JMReid Group Blog

John Reid
Find me on: LinkedIn

“We should be careful to get out of an experience the wisdom that is in it and stop there lest we be like the cat that sits down on a hot stove lid. She will never sit down on a hot stove lid again and that is well but also she will never sit down on a cold one anymore.” ― Mark Twain

At JMReid Group, our unique design process embraces the tensions, paradox and complexities that fill the modern “wicked” world. The current context requires learning that avoids over-simplification and easy answers. Learners themselves are also complex in terms of how they learn and process information. While learning is influenced by social, emotional and cultural variables, it is the impact of learning traps that reoccur in many situations for all kinds of learners that is our focus here. Learning traps are simply when past experience or knowledge limits further exploration and the revising of one’s beliefs.

One significant learning trap forms, in part, from selective attention. Selective attention is the process of directing our awareness to relevant stimuli while ignoring irrelevant stimuli in the environment. Selective attention has its perks, giving us the ability to be more productive and allowing us to create a zone, cut out visual aural noise and capture the important things for our task at hand. However, selective attention can create a bias if the dimension an adult explores early on is given inordinate weight — blocking out other meaningful data. 

Selective attention is most acute when the focus is a negative event or experience. Like the cat that touches the hot stove, the power of negativity impacts our willingness to continue to explore and gather more insight versus shutting down. This has a significant impact in our pursuit of diversity and inclusion since we can hold stable false beliefs about whole cultures based on one piece of negative data.

Another trap worth mentioning is that we construct new knowledge based on current knowledge. Adult learners rely on their ability of association and the recognition of patterns to learn and adapt to new knowledge.  

Fish is Fish (Lionni 1970) describes a fish who is interested in life on land. He befriends a tadpole who grows into a frog and ventures onto land. The frog returns weeks later to share his observations. The frog describes all kinds of things like birds, cows, and people. The fish envisions all of these through his unique lens – people are imagined to be fish who walk on tail fins and birds are simply fish with wings. The tale illustrates how easy it is to be trapped by an existing schema.

In addition to learning traps, learners also face content that is often created for a different environment from which they operate. There are two fundamental learning environments, and each requires its own approach.

Consider the popular streaming show on Netflix, The Queen’s Gambit. The entire show is based on a game that takes place within a Kind Learning Environment wherein the rules are relatively simple and there is a close relationship between effort and outcome, action and results. There is a linear “if this, then that” nature to Kind Learning Environments. The environment is predictable, the rules are clear and prior knowledge can continue to be built upon.

What’s interesting about a Kind Learning Environment is that while players like Bobby Fischer and Phiona Mutesi display absolute brilliance when it comes to their sport, we often miss that their expertise relies heavily on the environment.  This is in fact one of the failings of Malcom Gladwell’s 10,000 hour practice rule.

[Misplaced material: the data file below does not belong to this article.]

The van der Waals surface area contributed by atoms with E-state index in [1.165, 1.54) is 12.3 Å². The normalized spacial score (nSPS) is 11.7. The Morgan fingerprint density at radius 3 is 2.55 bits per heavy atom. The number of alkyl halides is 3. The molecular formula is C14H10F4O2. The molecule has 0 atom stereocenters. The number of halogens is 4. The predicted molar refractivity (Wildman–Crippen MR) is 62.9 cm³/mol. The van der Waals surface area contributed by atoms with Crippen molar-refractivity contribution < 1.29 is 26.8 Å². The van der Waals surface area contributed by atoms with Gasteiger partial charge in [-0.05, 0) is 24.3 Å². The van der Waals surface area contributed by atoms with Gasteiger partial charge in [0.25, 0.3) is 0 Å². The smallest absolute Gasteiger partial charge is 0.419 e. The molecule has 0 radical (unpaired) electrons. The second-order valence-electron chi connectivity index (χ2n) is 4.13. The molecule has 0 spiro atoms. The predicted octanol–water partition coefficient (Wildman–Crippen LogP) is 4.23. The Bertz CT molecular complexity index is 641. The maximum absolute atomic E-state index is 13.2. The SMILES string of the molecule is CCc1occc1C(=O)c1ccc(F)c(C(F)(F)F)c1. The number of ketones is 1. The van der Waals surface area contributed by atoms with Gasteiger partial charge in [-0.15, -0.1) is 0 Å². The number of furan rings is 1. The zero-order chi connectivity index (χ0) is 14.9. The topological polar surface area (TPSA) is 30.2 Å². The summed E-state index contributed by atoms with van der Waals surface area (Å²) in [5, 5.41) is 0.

A popular study by William G. Chase and Herbert A. Simon demonstrates this through memory-based research focused on chess experts. Chess players ranging from beginner to masters were shown a position from an actual chess game for five seconds and asked to recall the location of all the pieces. Beginners were able to recall the correct location of about four pieces and masters could recall more than twenty.

When these same players were shown chess boards with randomly placed pieces masters and novices could only identify four pieces. An unexpected situation where there is random and incomplete information is a Wicked Learning Environment. We all mostly operate in a Wicked Learning Environment.  

Unfortunately, much of the learning that is designed today is built for a Kind Learning Environment. It is about models, lists and steps. While models have value, they are less effective as the context changes – which it is doing right now, even as you read this.

So how to learn in this environment? First, continue exploring additional knowledge versus exploiting what you already know.

Also consider the balance between high- and low-temperature learning strategies. Low-temperature learning strategies allow us to improve and grow through making small changes to our current state over time. However, that type of gradual improvement limits the realm of possibility. It limits our growth due to the traps that are in place – like avoiding repeating an experience we found unpleasant or difficult.

Developmental psychologist and philosophy of mind expert Dr. Alison Gopnik writes that, “Learners who begin with a broader higher-temperature search and gradually move to a narrower low-temperature search are most likely to find the optimal solution, just as in metallurgy heating a metal and then cooling it leads to the most robust structure.”

Most adults love to learn something new while paradoxically over-valuing and over-relying on what they already know. The Wicked Learning Environment requires us to spend more time exploring, which is a critical concession since few of us know as much as we think we do.